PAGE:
Relieve Menopause Symptoms & More with Black Cohosh
Black cohosh, also known as black snakeroot or bugbane, is a medicinal root. It is used to treat women's hormone-related symptoms, including premenstrual syndrome (PMS), menstrual cramps, and menopausal symptoms. Black cohosh contains potent phytochemicals that have an effect on the endocrine system.
Black cohosh is most often used to control the symptoms of menopause, such as:
- Hot flashes
- Mood changes
- Sleep problems
- Heart palpitations
- Night sweats
- Vaginal dryness
In menopausal women, black cohosh is not likely to cause any complications other than mild stomach upset. Black cohosh must be avoided during pregnancy because of its potential ability to stimulate uterine contractions. The safety of black cohosh in breastfeeding mothers and the degree of transmission of black cohosh in breast milk has not been established.
Benefits of Black Cohosh
1. Reduces Hot Flashes
A great number of studies have been done on the effect black cohosh has on menopause symptoms, such as hot flashes. While some research is inconclusive, this is generally due to the fact that many of them have been based on a scale, rather than placebo-based observation. In addition, the specific compounds and dosages of the supplement have been inconsistent in many studies.
However, there is little doubt that black cohosh is an effective treatment for hot flashes and a natural remedy for menopause relief in general. Taking it regularly reduces the number and severity of hot flashes, greatly decreasing the negative symptoms that often overwhelm women with hormone problems.
And there’s more good news! Menopausal women aren’t the only ones who suffer hot flashes. Breast cancer survivors who have completed treatment have shown a decrease in hot flashes and sweating when using black cohosh.
2. Aids Sleep
One factor that worsens other symptoms of menopause is the sleep disturbance that often accompanies this transition. Sleep is vital to balancing hormones naturally, as lack of sleep disturbs hormone production and management, even in normal periods of life.
A recent medical trial for postmenopausal women with sleep complaints found supplementing their diet with black cohosh effectively improved sleep and may be a safe measure in managing menopausal sleep disturbance.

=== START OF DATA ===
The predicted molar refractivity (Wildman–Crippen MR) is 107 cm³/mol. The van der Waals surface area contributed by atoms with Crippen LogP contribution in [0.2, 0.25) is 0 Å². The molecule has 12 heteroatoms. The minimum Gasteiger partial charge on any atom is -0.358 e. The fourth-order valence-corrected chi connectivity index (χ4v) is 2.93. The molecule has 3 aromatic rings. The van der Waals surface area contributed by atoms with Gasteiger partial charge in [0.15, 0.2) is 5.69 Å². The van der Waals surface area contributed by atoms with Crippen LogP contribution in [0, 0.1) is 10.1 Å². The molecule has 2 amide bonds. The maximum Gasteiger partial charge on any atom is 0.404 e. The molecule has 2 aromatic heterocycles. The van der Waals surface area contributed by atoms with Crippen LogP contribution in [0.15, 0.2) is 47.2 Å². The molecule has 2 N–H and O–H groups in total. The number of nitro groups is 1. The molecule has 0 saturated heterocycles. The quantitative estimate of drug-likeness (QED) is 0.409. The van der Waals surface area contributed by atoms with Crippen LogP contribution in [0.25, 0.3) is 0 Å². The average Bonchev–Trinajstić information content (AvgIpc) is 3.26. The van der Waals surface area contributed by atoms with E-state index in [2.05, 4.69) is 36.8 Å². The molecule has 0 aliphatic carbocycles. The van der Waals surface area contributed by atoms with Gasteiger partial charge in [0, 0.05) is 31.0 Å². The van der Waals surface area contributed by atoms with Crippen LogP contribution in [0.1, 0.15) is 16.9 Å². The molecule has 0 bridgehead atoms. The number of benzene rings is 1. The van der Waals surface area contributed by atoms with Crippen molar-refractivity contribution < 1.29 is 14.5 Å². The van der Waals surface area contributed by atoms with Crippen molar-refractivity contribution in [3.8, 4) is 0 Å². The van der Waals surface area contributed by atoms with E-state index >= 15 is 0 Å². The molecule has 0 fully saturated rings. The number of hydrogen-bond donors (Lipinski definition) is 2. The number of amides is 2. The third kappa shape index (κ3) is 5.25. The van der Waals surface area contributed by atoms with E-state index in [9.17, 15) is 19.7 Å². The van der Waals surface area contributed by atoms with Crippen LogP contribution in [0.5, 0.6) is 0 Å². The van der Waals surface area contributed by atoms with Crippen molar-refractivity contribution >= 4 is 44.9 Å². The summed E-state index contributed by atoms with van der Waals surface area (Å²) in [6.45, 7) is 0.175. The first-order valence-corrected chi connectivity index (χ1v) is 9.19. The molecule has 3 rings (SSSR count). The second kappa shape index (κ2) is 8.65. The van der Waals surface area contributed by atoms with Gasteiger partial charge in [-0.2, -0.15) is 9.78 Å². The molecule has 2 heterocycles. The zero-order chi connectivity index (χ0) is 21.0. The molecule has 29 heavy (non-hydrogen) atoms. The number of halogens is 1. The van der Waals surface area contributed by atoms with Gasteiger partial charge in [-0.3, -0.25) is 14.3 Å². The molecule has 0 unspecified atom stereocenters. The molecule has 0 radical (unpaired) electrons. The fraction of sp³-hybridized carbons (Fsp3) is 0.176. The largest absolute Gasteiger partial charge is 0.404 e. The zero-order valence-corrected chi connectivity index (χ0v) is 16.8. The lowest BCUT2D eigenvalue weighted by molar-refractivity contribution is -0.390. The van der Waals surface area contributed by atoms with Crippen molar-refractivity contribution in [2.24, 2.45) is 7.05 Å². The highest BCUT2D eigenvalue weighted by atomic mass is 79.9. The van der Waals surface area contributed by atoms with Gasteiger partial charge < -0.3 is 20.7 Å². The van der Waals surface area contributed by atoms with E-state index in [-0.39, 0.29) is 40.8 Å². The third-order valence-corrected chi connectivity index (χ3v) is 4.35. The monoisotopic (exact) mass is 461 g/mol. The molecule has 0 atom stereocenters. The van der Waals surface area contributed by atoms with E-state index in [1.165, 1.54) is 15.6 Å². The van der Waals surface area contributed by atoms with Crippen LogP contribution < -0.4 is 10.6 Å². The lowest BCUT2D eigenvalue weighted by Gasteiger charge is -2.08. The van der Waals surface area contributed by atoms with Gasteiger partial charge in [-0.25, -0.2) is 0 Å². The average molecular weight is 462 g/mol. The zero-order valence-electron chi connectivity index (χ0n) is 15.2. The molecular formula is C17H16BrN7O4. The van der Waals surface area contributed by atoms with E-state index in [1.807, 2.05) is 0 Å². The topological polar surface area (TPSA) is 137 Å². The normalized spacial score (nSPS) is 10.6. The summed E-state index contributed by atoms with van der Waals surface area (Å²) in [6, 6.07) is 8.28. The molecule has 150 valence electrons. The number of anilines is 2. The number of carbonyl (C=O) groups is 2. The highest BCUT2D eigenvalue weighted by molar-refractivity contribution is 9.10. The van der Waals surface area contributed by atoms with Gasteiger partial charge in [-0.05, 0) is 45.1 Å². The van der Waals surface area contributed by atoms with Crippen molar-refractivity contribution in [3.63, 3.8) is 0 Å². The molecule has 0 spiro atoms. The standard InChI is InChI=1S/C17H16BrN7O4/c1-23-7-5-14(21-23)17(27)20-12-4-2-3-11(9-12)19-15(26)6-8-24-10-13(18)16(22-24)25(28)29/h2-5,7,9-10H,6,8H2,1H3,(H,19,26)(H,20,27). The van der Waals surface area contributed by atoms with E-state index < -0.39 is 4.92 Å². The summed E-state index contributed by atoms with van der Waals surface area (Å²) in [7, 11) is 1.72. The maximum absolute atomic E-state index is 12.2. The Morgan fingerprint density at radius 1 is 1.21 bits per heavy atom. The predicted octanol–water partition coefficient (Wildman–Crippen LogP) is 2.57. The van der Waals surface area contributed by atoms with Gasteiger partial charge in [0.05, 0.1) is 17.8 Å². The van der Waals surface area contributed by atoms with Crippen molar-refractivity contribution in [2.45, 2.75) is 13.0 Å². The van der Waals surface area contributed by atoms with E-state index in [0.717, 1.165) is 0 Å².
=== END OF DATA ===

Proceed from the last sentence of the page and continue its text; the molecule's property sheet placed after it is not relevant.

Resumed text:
If you find that you frequently can’t sleep in the midst of menopause, it’s also important to sleep at the right time. To sleep best, endocrinologists (hormone experts) suggest sleeping at least 7–8 hours a night and ensuring that four of those hours fall between 10 p.m. and 2 a.m. This will ensure the most effective and hormonally balanced sleep.
3. Promising for Treatment of Diabetes
A breakthrough study recently showed positive impact of an extract of this plant, Ze 450, on type II diabetes. While this was a pilot study, the results indicated that Ze 450 may help reduce body weight and improve the processing of insulin within the body of a diabetic patient.
PLEASE DO YOUR OWN RESEARCH TO FIND THE POTENTIAL :)
I create tinctures :)
Black cohosh improves objective sleep in postmenopausal women with sleep disturbance.
Black Cohosh Powder
Is it safe?
Large, long-term studies have not yet been done to confirm whether long-term use of black cohosh is safe. Because black cohosh has benefits somewhat like estrogen therapy, it may also have some risks like those of estrogen.
Experts do not know for sure if black cohosh causes liver problems. But they have determined that black cohosh products should be labelled with a statement of caution. Stop using black cohosh if you notice that you are weak or more tired than usual, you lose your appetite, or your skin or the whites of your eyes are yellowing. Call your doctor because these symptoms may mean you have liver damage.
If you plan to take black cohosh, talk to your doctor about how to take it safely. You may be able to take it short-term (no more than 6 months), or possibly longer but with regular checkups to look for estrogen-related changes in the uterus and breasts.
Estrogen may increase the risk of cancer in women who have a history of uterine cancer or breast cancer or who are at high risk for breast cancer. Since black cohosh may work in ways similar to estrogen, these high-risk women should avoid using black cohosh until more is known about the long-term risks.
As with any medicine, be careful to avoid overdosing with black cohosh. Symptoms of overdose include vertigo, headache, nausea, vomiting, impaired vision, and impaired circulation.
What to avoid
Black cohosh should not be used during pregnancy or while you are breastfeeding. Do not take black cohosh if there is any chance that you might be pregnant.
Black cohosh should not be combined with birth control pills, hormone therapy, or tamoxifen.
It should not be used by women who are allergic to aspirin.
***And as always please do your own research :)
Previous studies indicate that the herb black cohosh (Actaea racemosa L.) and the triterpene glycoside actein inhibit the growth of human breast cancer cells and activate stress-associated responses.